- The ability to use these means by humanities researchers through raising
awareness and computer literacy.

What struck me was your wording of "the only way these projects can be
realised is by using a series of obscure computer programs and/or
programming languages that only they and their colleagues understand."

To me it seems that saying that computer languages obscure the potential of
the digital medium and of computation, is similar to saying that Dutch
obscures your ability to communicate with the people of my country because
your native tongue is English.

As far as I can tell nobody ever constructed a 'general purpose' computer
language to be purposely obfuscating –with the noted exception of pranks
resulting from computer language design exercises and experiments (cf. e.g.
esolangs.org/wiki/Hello_world_program_in_esoteric_languages). That I am
somewhat of a computer polyglot may stand as proof for this. Once you
master one language in a computer language paradigm, the learning curve for
others is very gentle. This is completely congruent to the effect that
mastering Latin makes it easier to understand other languages in that
family like Spanish and French: it is not too hard to master JavaScript
next to Java, Python next to Ruby, etc.

There is no intrinsic aspect of on purpose excluding, hiding, fencing off,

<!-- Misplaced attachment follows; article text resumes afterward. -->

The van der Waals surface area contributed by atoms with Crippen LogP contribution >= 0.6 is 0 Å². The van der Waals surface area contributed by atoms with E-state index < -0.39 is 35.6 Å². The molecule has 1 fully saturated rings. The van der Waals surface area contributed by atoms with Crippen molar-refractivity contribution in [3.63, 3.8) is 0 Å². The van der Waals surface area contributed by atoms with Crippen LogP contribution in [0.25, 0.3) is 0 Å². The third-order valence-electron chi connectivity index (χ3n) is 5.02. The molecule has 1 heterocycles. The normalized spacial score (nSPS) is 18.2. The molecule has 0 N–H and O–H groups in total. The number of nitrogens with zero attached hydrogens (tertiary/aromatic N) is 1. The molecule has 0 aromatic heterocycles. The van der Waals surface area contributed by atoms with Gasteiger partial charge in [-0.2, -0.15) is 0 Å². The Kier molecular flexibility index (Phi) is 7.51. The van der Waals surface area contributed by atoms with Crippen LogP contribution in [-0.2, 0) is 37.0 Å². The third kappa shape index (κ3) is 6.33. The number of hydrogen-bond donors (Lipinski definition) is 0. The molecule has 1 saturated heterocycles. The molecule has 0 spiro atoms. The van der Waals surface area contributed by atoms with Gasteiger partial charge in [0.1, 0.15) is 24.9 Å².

etc. in the technologies that we are using. Of course these technologies
can and may be used by less philanthropic people to create obfuscating
products, like any technology can be directed at wrongful purposes. In any
case I would argue that like painting computer literacy comes in levels of
skill. Anyone can paint a blot, it takes some practice and knowledge though
to create more intricate works. You want a blog? Go to Google Blogspot, be
done. Want a domain specific computer language to model narrative
structures? Hm.. that will take some actual effort.

Now, whether we like it or not, increasingly the technologies you speak of
are used to create the artifacts, processes, and interactions we as
humanists study. Computers, computer languages, software applications
written in those languages, and the Internet as a platform for all these
things to be purposefully interacting—it is all part of our culture
meanwhile. Like having to know French to be able to study in some depth the
Literature in that language, do we not need to at least study, if not teach
ourselves, the languages in use in this digital cultural world? Trying to
understand some of these languages as an increasing part of what creates
human expression and interaction, culture, ethics etc. seems to me almost
an obligation to our profession.

Whether we offer enough possibilities for future humanists to get
acquainted with these languages is in my view not so much dependent on a
lack of motivation within the community to provide and be open about.
Rather it depends on faculties and establishment to providing room and
credits in the curricula to transfer the knowledge.

As for Morozov. I think he has a point. There was way too much naive Brave
New World and Cockaigne hype around the Internet. And yes, I think we could
use some more engagement with the ethical issues in our community too. But
no, I do not have the impression that DH suffers from a deep contradiction